The Turkish media is joining the chorus of fraternal feeling: "Our neighbour shares our pain" proclaims the Yeni Safak newspaper. The paper points out that Greek state TV is underscoring its reports on the disaster with Turkish music, a stylistic device that other media outlets from Crete to Kavala have also been making use of since the earthquake.
Sunday’s (12/02) visit to the disaster area by the Greek foreign minister Nikos Dendias was a dramatic political statement, and the first visit by a minister from an EU member state. A rare scene played out at Adana airport, when the Greek politician and his Turkish host literally threw their arms around one another. Such demonstrative expressions of warmth are highly unusual in the Greek-Turkish context.
"Greece will do everything it can to help Turkey in difficult times, be it bilaterally, or through the European Union," was the message from the Greek minister. And Greece and Turkey are not the only places where there is broad approval for the two countries standing shoulder to shoulder. Berlin and Washington have both lauded this rapprochement in Turkey’s hour of need.
Amid applause from all sides, Germany’s chancellor Olaf Scholz praises the new developments in the Greek-Turkish relationship. "This is wonderful," the U.S. ambassador in Ankara tweeted, referring to Nikos Dendias’ and Mevlut Cavusolglu’s display of friendship at Adana airport.
A diplomatic thaw?
The situation brings back memories of 1999. In a short period of time, severe earthquakes hit first Western Turkey and then the Greek capital Athens. Greek rescuers initially rushed to Turkey, and soon afterwards Turkish rescue teams came to assist the Greeks.
The natural disasters on both sides of the Aegean brought about a phase of easing tensions in the bilateral relationship, which went down in the annals of Greek-Turkish relations as "earthquake diplomacy". Led by the foreign ministers Georgios Papandreou and Ismail Cem, Athens and Ankara very quickly signed 33 agreements and a series of confidence-building measures.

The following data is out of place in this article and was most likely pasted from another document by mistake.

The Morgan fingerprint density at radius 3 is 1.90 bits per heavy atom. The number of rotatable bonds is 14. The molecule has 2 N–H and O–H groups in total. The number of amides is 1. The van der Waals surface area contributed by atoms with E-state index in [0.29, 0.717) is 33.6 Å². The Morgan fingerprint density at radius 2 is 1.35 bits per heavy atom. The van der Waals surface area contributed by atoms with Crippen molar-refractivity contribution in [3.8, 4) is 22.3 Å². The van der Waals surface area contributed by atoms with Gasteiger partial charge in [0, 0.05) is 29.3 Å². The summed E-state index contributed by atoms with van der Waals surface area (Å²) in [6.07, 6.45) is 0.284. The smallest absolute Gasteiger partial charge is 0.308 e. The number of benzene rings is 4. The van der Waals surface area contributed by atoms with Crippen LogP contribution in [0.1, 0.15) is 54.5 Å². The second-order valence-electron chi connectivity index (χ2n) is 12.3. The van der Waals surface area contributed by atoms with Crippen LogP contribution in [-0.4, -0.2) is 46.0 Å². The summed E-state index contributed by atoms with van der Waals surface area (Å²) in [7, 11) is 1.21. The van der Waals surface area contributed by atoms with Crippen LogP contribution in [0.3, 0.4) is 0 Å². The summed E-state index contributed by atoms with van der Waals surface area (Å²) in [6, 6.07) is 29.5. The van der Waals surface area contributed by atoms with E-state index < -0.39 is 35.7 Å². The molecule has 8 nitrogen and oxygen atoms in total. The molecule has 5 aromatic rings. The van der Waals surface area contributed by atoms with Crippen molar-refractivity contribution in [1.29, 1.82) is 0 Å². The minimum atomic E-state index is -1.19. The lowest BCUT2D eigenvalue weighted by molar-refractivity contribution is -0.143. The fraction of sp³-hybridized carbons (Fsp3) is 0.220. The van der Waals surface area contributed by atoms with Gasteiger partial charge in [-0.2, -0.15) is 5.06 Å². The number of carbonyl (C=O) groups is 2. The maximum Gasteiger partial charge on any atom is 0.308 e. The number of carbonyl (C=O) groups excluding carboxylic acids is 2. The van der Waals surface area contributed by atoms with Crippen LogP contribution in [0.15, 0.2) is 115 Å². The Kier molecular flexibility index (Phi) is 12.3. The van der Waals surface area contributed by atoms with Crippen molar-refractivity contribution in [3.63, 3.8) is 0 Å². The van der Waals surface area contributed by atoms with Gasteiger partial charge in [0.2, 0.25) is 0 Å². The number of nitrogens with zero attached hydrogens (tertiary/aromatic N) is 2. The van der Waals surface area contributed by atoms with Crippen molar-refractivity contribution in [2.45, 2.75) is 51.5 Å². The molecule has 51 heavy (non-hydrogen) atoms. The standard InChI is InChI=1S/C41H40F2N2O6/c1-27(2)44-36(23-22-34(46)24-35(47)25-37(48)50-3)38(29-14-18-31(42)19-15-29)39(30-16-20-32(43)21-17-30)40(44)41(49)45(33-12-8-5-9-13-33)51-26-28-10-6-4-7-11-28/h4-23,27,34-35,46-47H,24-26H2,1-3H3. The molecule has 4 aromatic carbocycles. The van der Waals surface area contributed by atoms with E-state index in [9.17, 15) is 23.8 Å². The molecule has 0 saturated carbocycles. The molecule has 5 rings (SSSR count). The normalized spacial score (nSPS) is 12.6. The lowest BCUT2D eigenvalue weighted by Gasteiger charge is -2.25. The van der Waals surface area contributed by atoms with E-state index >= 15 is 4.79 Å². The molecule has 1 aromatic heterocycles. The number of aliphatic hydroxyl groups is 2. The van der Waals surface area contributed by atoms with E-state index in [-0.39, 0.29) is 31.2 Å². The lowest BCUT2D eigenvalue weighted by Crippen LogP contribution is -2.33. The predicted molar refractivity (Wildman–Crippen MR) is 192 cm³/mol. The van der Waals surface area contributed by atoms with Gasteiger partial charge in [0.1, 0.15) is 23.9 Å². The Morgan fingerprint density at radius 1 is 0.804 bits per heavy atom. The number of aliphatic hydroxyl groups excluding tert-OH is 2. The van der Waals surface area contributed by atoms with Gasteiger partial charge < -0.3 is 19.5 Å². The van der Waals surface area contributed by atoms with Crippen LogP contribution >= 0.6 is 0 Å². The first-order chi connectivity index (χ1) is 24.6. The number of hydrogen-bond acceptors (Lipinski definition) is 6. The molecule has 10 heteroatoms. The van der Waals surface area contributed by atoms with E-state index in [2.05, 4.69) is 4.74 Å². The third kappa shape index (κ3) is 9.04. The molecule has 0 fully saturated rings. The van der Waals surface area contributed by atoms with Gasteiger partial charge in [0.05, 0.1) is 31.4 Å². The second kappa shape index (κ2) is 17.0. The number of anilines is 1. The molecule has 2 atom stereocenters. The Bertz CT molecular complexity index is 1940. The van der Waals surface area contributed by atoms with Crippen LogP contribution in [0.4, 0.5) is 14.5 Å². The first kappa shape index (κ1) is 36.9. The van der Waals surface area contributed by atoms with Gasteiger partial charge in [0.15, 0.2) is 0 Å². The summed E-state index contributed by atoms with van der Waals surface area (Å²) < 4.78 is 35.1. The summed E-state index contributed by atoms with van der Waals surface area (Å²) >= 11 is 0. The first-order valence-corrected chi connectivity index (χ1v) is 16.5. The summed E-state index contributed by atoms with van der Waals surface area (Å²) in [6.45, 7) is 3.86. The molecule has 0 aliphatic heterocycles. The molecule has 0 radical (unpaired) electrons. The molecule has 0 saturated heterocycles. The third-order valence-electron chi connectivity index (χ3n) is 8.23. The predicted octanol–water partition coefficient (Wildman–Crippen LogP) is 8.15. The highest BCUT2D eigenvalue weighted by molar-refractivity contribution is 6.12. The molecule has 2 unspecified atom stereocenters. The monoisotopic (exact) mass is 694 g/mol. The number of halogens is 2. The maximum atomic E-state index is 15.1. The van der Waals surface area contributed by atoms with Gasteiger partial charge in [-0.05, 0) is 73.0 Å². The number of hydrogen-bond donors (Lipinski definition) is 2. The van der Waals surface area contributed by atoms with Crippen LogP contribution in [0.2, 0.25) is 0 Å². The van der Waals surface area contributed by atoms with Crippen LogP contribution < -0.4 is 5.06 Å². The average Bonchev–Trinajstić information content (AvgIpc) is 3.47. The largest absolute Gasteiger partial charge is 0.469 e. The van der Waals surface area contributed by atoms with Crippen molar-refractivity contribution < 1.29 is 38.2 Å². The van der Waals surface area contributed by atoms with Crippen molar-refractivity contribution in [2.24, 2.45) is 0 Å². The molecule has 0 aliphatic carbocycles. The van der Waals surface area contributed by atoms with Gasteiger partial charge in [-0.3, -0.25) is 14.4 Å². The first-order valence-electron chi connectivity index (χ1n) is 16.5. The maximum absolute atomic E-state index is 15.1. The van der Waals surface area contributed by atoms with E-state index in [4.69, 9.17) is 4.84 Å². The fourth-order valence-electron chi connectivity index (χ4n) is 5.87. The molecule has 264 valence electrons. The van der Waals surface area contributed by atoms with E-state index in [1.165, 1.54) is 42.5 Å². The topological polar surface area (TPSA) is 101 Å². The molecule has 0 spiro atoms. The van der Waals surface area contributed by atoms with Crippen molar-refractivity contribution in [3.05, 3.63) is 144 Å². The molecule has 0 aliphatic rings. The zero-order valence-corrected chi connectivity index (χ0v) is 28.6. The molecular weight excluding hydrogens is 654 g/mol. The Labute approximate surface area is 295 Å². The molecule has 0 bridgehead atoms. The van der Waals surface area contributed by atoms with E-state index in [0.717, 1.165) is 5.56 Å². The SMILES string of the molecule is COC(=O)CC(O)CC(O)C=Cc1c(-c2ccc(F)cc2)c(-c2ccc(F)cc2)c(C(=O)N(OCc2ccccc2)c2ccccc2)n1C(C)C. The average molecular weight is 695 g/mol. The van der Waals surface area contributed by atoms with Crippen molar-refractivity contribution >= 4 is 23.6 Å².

"Today, we are operating from an entirely different starting point," Georgios Papandreou says now. Some hints of a diplomatic thaw are starting to emerge – but in comparison to 1999, the political context is fundamentally different. In the late nineties, both sides had already begun talking prior to the natural disasters, laying the political groundwork for the easing of tensions.
A quarter of a century later, bilateral relations are in long-term crisis. First and foremost – and this may be the crucial difference – today’s Turkey is not the country it was in 1999. Under Erdogan, the distance between Turkey and Europe (and the West as a whole) has gradually grown. Turkey is by no means the only player responsible for this development.
The major earthquake offers an opportunity to shrink that gap once more. And Athens can play a central role in the process.
© Qantara.de 2023
Translated from the German by Ruth Martin